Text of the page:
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Old October 13, 2011, 05:02 PM   #76
m&p45acp10+1
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Thanks for the real life accounts. What I was looking for was " how much time do you have left to fight " in the split second after the bullet impact.
It depends on where you are hit and the severity. There are a world of other factors that go with that too.

As far as what it felt like to get hit. I did not feel it. In fact until I was at the hospital I did not feel a darn thing. The impact atualy spun me forward slightly. Kinda like a firm shoulder to shoulder into someone while you are walking at a fast pace.

For me it was about a couple of minutes, and walking 200 feet on my own. After that it was kinda hazy for a bit. It felt like when some one dunks you under in the pool and your lungs hurt like hell from not being able to breath, and then you end up taking in some water. I remember getting tunnel vision towards the end, and everyones voices sounded like they were miles away. I went down after that. Both of my lungs had collapsed, and were filling with blood.

I was in full cardiac, and respritory arrest for over 15 minutes. The justice of the peace was pulling into the driveway to pronounce me dead when my heart started beating again.

Note In my case it was an accidental shooting. I survivied due to many people, and a major miracle. I survived taking a 12 guage sawn off to the chest from about 6 feet. It tore my left petoral, and an area of my chest the size of a basket ball to gound beef. I lost a chunk of lung the size of a baseball. I had a lot of chest muscle at the time. I have the full use of both arms, and can bechpress more than most men that outweigh me by a considerable margin.

If it would have been a case of a gunfight I can say I would have been able to shoot back for a little bit, but if I would have had to call 911 I would not have been able to make a peep. My lungs were collapsed.
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Old October 13, 2011, 05:51 PM   #77
WANT A LCR 22LR
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" Every wound out in the bush is life threatening "


Got it, I should have added a time factor. In the next few minutes / hours not life threatening. ( I was in no way trying to minimize your injury, was trying to point out that "keep shooting" might not always be possible. )

" if I would have had to call 911 I would not have been able to make a peep. My lungs were collapsed. "

This brings up a good point, just what should you do if you can't speak? I would try to tap out Morse code for SOS --- ... --- ( Or is it ... --- ... ) and hope a old timer is at the phones. After that I'm lost on Morse.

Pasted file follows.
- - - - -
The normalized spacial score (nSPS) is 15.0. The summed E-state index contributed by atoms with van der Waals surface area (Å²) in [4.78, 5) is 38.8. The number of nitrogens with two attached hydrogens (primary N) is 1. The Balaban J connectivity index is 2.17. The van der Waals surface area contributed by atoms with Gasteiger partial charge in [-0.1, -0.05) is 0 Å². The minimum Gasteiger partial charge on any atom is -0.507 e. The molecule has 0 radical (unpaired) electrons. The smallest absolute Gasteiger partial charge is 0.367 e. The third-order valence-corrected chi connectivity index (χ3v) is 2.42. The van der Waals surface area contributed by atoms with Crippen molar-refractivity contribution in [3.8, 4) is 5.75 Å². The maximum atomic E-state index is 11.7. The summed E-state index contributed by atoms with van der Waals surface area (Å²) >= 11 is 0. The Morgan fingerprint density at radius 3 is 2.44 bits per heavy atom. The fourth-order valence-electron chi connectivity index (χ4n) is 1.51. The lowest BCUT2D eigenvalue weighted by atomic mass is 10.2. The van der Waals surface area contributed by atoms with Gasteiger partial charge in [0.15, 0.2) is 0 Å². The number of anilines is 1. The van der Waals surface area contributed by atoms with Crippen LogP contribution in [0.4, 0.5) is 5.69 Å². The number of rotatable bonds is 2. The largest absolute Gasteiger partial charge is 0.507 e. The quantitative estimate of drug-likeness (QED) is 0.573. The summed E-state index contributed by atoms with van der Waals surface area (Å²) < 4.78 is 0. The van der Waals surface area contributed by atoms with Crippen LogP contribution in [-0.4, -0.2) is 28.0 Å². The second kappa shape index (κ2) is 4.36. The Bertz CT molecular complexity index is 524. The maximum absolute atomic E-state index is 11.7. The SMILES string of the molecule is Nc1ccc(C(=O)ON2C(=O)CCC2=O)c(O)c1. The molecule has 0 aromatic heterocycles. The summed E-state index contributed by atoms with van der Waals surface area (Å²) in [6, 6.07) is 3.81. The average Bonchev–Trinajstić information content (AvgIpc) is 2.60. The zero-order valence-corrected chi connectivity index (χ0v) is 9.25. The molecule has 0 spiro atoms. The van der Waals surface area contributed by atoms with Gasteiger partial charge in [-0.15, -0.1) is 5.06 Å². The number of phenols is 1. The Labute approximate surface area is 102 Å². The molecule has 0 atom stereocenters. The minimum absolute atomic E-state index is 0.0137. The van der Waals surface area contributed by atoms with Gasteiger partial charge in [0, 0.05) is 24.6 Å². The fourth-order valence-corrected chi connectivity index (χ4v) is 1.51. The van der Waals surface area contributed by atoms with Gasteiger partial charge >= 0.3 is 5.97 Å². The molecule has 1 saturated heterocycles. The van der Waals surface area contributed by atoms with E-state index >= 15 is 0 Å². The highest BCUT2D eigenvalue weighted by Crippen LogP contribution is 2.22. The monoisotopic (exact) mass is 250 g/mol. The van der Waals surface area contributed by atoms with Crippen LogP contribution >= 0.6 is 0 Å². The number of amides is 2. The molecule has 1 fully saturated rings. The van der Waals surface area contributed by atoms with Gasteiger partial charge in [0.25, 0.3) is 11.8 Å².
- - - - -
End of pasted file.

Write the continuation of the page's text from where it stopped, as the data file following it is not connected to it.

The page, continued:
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Old October 13, 2011, 06:08 PM   #78
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LTC Grossman (USA Retired) had a great book titled On Combat that goes into this discussion a good bit. His advice, and mine, is that if you've been shot and you can return fire---do it. If you can't but can get cover---do it. Never stop fighting. Never.
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Old October 13, 2011, 06:14 PM   #79
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If not, the threat of infection is always there, and every wound in the bush is in fact potentially life threatening.

Infection and gangrene used to kill lots of people. That doesn't happen so often now, because in our combat ops, most wounded get treated within an hour.
I respect your opinion and I understand your point... Most people arent lost in the woods or whatever long enough for much of that to matter.

Further take a tour of any third world nation and you will find people that live with horrible wounds and make it day to day, many die some do not... Age and a ton of factors effect the outcome and I dont claim to be a subject matter expert...

I have however been more places than most people in this world and took my fair share of punishment along the way... yet here I am.... No death from broken finger, ribs, nose, parasites nor food poisioning.... Wont kid you though a lot of it wasnt much fun...
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Old October 13, 2011, 06:20 PM   #80
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True, a lot of people survive nasty injuries in the third world.

But look at the history of warfare; an extremely high percentage of fatalities were not even due to combat related wounds. Dysentery, infections, pneumonia, malnutrition... In the Spanish-American War, botulism killed more troops than any other cause, IIRC, which led to a total revamp in how rations were stored and processed.

Leaving warfare out of it, look how many climbers and hikers, in the modern day US, succumb or come very close to succumbing to hypothermia.

Take most urbanites and suburbanites out of an environment where they have ready access to EMS, cell phone coverage, or their vehicle, and it doesn't take much to push them past their limits.

Those third worlders you mentioned, OTOH, are accustomed to such, and are likely to have better odds of survival in a detached environment.
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